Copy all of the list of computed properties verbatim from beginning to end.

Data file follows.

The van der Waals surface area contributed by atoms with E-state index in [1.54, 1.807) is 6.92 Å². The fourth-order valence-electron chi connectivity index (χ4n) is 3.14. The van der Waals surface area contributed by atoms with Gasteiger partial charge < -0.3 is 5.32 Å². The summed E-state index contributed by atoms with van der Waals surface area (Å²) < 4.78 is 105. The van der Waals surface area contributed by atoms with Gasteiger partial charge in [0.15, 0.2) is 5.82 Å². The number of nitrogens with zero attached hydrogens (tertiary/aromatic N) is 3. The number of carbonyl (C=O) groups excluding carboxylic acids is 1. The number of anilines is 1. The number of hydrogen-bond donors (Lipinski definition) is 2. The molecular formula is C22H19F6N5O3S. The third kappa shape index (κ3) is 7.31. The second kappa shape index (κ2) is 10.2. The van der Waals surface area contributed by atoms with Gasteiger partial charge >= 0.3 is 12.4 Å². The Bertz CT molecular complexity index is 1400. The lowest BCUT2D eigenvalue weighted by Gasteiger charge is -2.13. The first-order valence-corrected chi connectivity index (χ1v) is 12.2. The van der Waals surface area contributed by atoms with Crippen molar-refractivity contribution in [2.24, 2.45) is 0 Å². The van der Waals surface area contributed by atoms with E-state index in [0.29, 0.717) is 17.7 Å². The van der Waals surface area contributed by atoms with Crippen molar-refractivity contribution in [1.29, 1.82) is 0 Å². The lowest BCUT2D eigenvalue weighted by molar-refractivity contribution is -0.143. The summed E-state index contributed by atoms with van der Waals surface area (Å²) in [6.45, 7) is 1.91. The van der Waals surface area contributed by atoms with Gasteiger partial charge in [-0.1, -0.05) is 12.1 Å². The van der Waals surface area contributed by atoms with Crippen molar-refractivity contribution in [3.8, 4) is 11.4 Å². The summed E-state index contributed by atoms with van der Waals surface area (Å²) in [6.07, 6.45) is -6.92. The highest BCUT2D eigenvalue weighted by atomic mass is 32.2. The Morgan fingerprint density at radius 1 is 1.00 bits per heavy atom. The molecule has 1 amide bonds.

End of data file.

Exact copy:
The van der Waals surface area contributed by atoms with E-state index in [1.54, 1.807) is 6.92 Å². The fourth-order valence-electron chi connectivity index (χ4n) is 3.14. The van der Waals surface area contributed by atoms with Gasteiger partial charge < -0.3 is 5.32 Å². The summed E-state index contributed by atoms with van der Waals surface area (Å²) < 4.78 is 105. The van der Waals surface area contributed by atoms with Gasteiger partial charge in [0.15, 0.2) is 5.82 Å². The number of nitrogens with zero attached hydrogens (tertiary/aromatic N) is 3. The number of carbonyl (C=O) groups excluding carboxylic acids is 1. The number of anilines is 1. The number of hydrogen-bond donors (Lipinski definition) is 2. The molecular formula is C22H19F6N5O3S. The third kappa shape index (κ3) is 7.31. The second kappa shape index (κ2) is 10.2. The van der Waals surface area contributed by atoms with Gasteiger partial charge >= 0.3 is 12.4 Å². The Bertz CT molecular complexity index is 1400. The lowest BCUT2D eigenvalue weighted by Gasteiger charge is -2.13. The first-order valence-corrected chi connectivity index (χ1v) is 12.2. The van der Waals surface area contributed by atoms with Crippen molar-refractivity contribution in [2.24, 2.45) is 0 Å². The van der Waals surface area contributed by atoms with E-state index in [0.29, 0.717) is 17.7 Å². The van der Waals surface area contributed by atoms with Crippen molar-refractivity contribution in [1.29, 1.82) is 0 Å². The lowest BCUT2D eigenvalue weighted by molar-refractivity contribution is -0.143. The summed E-state index contributed by atoms with van der Waals surface area (Å²) in [6.45, 7) is 1.91. The van der Waals surface area contributed by atoms with Gasteiger partial charge in [-0.1, -0.05) is 12.1 Å². The van der Waals surface area contributed by atoms with Crippen molar-refractivity contribution in [3.8, 4) is 11.4 Å². The summed E-state index contributed by atoms with van der Waals surface area (Å²) in [6.07, 6.45) is -6.92. The highest BCUT2D eigenvalue weighted by atomic mass is 32.2. The Morgan fingerprint density at radius 1 is 1.00 bits per heavy atom. The molecule has 1 amide bonds.